By April 1945, Adolf Hitler was not a well man. Prone to screaming fits, he had a noticeable tremor in his left hand, suffered from stomach problems, and was taking a number of powerful drugs prescribed to him by his doctor, Theodor Morell. But there were two things that Hitler wanted to accomplish: He wanted to get married, and he wanted to die.

Adolf Hitler And Eva Braun

Keystone/Getty ImagesAdolf Hitler and Eva Braun during World War II.

On April 29, 1945, Hitler wed Eva Braun, his long-time mistress. They proclaimed that they were both of Aryan origin, per Nazi law — though there's been some speculation about Hitler's true roots — and entered into a marriage that would last less than 40 hours.

Hitler then dictated his personal and political last testaments. In an anti-Semitic screed, he wildly insisted that the war was the fault of others and that "posterity cannot place the responsibility... on me."

The next day, April 30, Hitler and his new bride died by suicide. After testing cyanide pills on Blondi, the newlyweds prepared to kill themselves. They said goodbye to their staff, and then Hitler reportedly told his valet, SS officer Heinz Linge: "I am going to shoot myself now. You know what you have to do."

Linge waited outside the door. According to The Washington Post, the sound of the Soviet bombardment above his head was too loud for him to hear a shot. But soon enough, he smelled gunpowder.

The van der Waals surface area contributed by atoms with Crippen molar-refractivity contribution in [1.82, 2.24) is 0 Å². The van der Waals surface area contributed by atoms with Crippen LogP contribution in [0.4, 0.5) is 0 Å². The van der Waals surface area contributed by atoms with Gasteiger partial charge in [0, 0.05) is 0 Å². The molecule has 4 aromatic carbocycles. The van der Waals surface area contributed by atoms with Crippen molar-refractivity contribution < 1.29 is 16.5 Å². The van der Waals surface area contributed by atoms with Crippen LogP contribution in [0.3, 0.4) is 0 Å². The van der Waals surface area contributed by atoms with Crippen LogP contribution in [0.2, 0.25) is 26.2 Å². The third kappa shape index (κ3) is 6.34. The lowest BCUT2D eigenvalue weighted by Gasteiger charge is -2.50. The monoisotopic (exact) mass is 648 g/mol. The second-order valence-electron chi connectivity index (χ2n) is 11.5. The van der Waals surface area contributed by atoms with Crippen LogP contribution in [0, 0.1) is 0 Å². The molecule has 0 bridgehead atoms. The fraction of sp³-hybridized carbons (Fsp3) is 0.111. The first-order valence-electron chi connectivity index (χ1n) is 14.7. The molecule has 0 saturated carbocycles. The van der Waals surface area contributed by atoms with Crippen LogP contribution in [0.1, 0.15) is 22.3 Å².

Inside Hitler's private sitting room in the Führerbunker, the Nazi leader and Braun had both taken cyanide pills, and Hitler had shot himself in the head. Linge and other Nazis brought their bodies to the surface. They poured gasoline on the two corpses and then lit them on fire. As Hitler and Braun burned, the men threw up one last "Heil Hitler."

Despite the conspiracy theories about Hitler that lingered, the Führer was dead. Goebbels and his wife Magda shortly thereafter killed their six young children and then themselves.

Eight days later, Germany surrendered. Hitler had no known children (the question of Hitler's descendants is something else entirely), and thus his bloodline ended with him. No one picked up his poisonous mantle, and modern-day Germany has worked hard to suppress his ideas.

But what happened to the Führerbunker in the years that followed?